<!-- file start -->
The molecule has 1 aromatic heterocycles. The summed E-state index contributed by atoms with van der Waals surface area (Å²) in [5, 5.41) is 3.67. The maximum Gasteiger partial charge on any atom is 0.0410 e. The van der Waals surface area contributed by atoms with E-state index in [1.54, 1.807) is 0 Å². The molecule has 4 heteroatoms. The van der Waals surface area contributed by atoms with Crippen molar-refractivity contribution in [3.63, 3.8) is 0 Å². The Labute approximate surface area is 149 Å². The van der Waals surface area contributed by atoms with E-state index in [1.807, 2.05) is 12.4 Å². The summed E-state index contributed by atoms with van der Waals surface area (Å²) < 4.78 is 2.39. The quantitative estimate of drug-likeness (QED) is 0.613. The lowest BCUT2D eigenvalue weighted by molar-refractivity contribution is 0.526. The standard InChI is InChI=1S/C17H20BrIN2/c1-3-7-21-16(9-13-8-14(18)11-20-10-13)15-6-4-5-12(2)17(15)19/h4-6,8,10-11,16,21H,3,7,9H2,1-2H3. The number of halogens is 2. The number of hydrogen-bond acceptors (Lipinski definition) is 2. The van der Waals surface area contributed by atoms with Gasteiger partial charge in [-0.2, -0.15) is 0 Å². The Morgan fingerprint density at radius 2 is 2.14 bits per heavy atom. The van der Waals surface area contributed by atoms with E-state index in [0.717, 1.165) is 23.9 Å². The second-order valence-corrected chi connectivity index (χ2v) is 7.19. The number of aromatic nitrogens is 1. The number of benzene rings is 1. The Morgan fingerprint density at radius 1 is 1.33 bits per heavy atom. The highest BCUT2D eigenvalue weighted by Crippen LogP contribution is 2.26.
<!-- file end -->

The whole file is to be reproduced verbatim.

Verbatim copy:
The molecule has 1 aromatic heterocycles. The summed E-state index contributed by atoms with van der Waals surface area (Å²) in [5, 5.41) is 3.67. The maximum Gasteiger partial charge on any atom is 0.0410 e. The van der Waals surface area contributed by atoms with E-state index in [1.54, 1.807) is 0 Å². The molecule has 4 heteroatoms. The van der Waals surface area contributed by atoms with Crippen molar-refractivity contribution in [3.63, 3.8) is 0 Å². The Labute approximate surface area is 149 Å². The van der Waals surface area contributed by atoms with E-state index in [1.807, 2.05) is 12.4 Å². The summed E-state index contributed by atoms with van der Waals surface area (Å²) < 4.78 is 2.39. The quantitative estimate of drug-likeness (QED) is 0.613. The lowest BCUT2D eigenvalue weighted by molar-refractivity contribution is 0.526. The standard InChI is InChI=1S/C17H20BrIN2/c1-3-7-21-16(9-13-8-14(18)11-20-10-13)15-6-4-5-12(2)17(15)19/h4-6,8,10-11,16,21H,3,7,9H2,1-2H3. The number of halogens is 2. The number of hydrogen-bond acceptors (Lipinski definition) is 2. The van der Waals surface area contributed by atoms with Gasteiger partial charge in [-0.2, -0.15) is 0 Å². The Morgan fingerprint density at radius 2 is 2.14 bits per heavy atom. The van der Waals surface area contributed by atoms with E-state index in [0.717, 1.165) is 23.9 Å². The second-order valence-corrected chi connectivity index (χ2v) is 7.19. The number of aromatic nitrogens is 1. The number of benzene rings is 1. The Morgan fingerprint density at radius 1 is 1.33 bits per heavy atom. The highest BCUT2D eigenvalue weighted by Crippen LogP contribution is 2.26.